Pressure Ulceration and the Use of Active Leptospermum Honey for Debridement and Healing
The National Pressure Ulcer Advisory Panel1 (NPUAP) defines a pressure ulcer (PU) as “a localized injury to the skin and/or underlying tissue, usually over a bony prominence, that results from pressure (including pressure associated with shear)”; the Panel adds, “the significance of contributing and confounding factors that influence pressure ulcer formation have not been fully determined.”
PUs are a significant healthcare problem. Prevalence in acute care ranges from 1.4% to 36.4% and costs of care are estimated to range from $2.2 to $3.6 billion annually in the US.2 Although prevention is espoused, experts at a recent NPUAP consensus conference concurred the development of pressure ulcers may be unavoidable in certain situations3 — unavoidability meaning that the ulcer developed despite evaluation of the individual’s clinical condition and PU risk factors and implementation of a plan for recognized prevention measures that are consistent with the needs and goals for the patient. For example, in critical care hemodynamic instability may preclude turning or repositioning, leading to eventual pressure ulceration.3
Once a PU develops, a plan of care to address the multiple needs for the patient and the wound is developed. If the PU does not demonstrate progress toward healing in 2 weeks, or if the PU deteriorates, the plan of care should be adjusted immediately.4 Partial-thickness, Stage II pressure ulcers generally heal faster than full-thickness ulcers; healing has been reported to be twice as long for full-thickness wounds of the same etiology. Stage III and Stage IV full-thickness pressure ulcers have been reported to take the longest time to heal. A recent investigation,5 using validated protocols of care that generally avoided gauze dressings, revealed 36% of 373 full-thickness pressure ulcers had an average time to healing of 62 days (SD = 54) as opposed to 31 days (SD = 41) (P <.001) for partial-thickness ulcers. The study also showed that wounds that worsened from partial-thickness to full-thickness take longer to heal, increasing the economic burden associated with wound care and exposing the patient to increased risks of infection and pain, negatively affecting quality of life.
It is imperative to prepare the wound bed by removing barriers to healing such as necrotic or devitalized tissue and bacteria and to optimize the healing environment. A growing body of evidence supports the use of active Leptospermum honey (ALH) for use in chronic nonhealing wounds. ALH dressings have debriding and antimicrobial effects. The dressings have recently been added in the NPUAP Pressure Ulcer Prevention and Treatment Clinical Practice Guideline,4 which cites evidence for honey-impregnated dressings for wound bed preparation and treatment and for use as a topical antimicrobial agent.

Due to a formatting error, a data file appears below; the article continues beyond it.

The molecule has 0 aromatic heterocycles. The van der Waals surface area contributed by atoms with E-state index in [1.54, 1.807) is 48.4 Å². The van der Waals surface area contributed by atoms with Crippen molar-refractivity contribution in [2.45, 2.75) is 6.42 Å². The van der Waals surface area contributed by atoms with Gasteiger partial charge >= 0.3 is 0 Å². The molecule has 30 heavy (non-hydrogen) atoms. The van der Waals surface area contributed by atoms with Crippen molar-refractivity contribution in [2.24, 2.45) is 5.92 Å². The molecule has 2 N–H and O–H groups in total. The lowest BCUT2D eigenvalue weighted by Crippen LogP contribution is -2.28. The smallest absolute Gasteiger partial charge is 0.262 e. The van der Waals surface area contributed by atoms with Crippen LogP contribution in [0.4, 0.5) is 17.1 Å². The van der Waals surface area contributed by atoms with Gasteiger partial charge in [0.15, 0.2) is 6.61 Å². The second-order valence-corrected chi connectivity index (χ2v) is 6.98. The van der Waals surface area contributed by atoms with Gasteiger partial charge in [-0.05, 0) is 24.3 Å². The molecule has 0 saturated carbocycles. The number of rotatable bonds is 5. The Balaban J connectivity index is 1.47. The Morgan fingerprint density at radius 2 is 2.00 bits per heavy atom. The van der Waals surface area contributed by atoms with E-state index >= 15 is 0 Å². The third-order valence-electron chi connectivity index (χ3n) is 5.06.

Debridement. ALH’s mechanism of action for debriding includes autolysis and osmosis. The dressing provides a moist environment, aiding the body’s own process of autolysis6; the high sugar content of ALH promotes movement of fluid from an area of greater concentration to an area of lower concentration, drawing lymph fluid to the surface of the wound, resulting in a pooling, or osmotic effect, that bathes the wound.7 Additionally, circulating plasminogen in the lymph fluid is likely converted to the enzyme plasmin, which disturbs the adherent bonds tethering necrotic tissue to the wound bed.8
Antimicrobial. ALH’s florally derived antibacterial activity9 has demonstrated the ability to inhibit the growth of multiple organisms including methicillin-resistant Staphylococcus aureus, vancomycin-resistant Enterococcus, Pseudomonas aeruginosa, and beta-hemolytic Streptococci.10
A 56-year-old woman with a history of cirrhosis of the liver, acute pancreatitis, congestive heart failure, malnutrition, and hepatic encephalopathy developed abdominal compartment syndrome with hypotension resulting in tissue ischemia and a sacral PU. The patient reported constant extreme pain (10 out of 10 on a visual analog scale) at the pressure ulcer location. Fentanyl patches, IV hydromorphone, topical lidocaine, and complete offloading were used for pain management. Despite optimal treatment (pressure redistribution, turning and positioning, and nutritional support), the wound developed a thick eschar. The patient was not a candidate for surgical debridement; therefore, collagenase ointment was applied daily to promote enzymatic debridement. After 3 weeks, little progress toward debridement and no healing were noted. The wound measured 8.0 cm x 10.0 cm x 1.0 cm, with a moderate amount of serosanguinous exudate, periwound erythema, and adherent loose necrotic slough tissue in the wound base.
On April 10, 2009, ALH paste was initiated and covered with an absorbent calcium alginate dressing daily (see Figure 1). Minimal sharp debridement was performed as needed to remove loosened necrotic slough tissue. By June 16, 2009, the wound was fully debrided and exhibited reduced exudate and erythema. The wound measurements decreased to 6.0 cm x 8.0 cm x 1.0 cm and healthy granulation tissue was evident with a small amount of exposed fascia (see Figure 2). The patient’s pain scores gradually improved, allowing for gradual reduction and eventual discontinuation of pain relief medication. By August 10, 2009, the wound was completely closed with only a small scab remaining (see Figure 3).
ALH dressings demonstrated the ability to promote autolytic debridement of adherent slough tissue and reinitiate healing for this patient with multiple comorbidities and pressure ulceration. In this author’s facility, ALH dressings have become the treatment of choice when pressure ulcer healing has stalled or when debridement of devitalized tissue is needed and the patient is not a candidate for surgical debridement.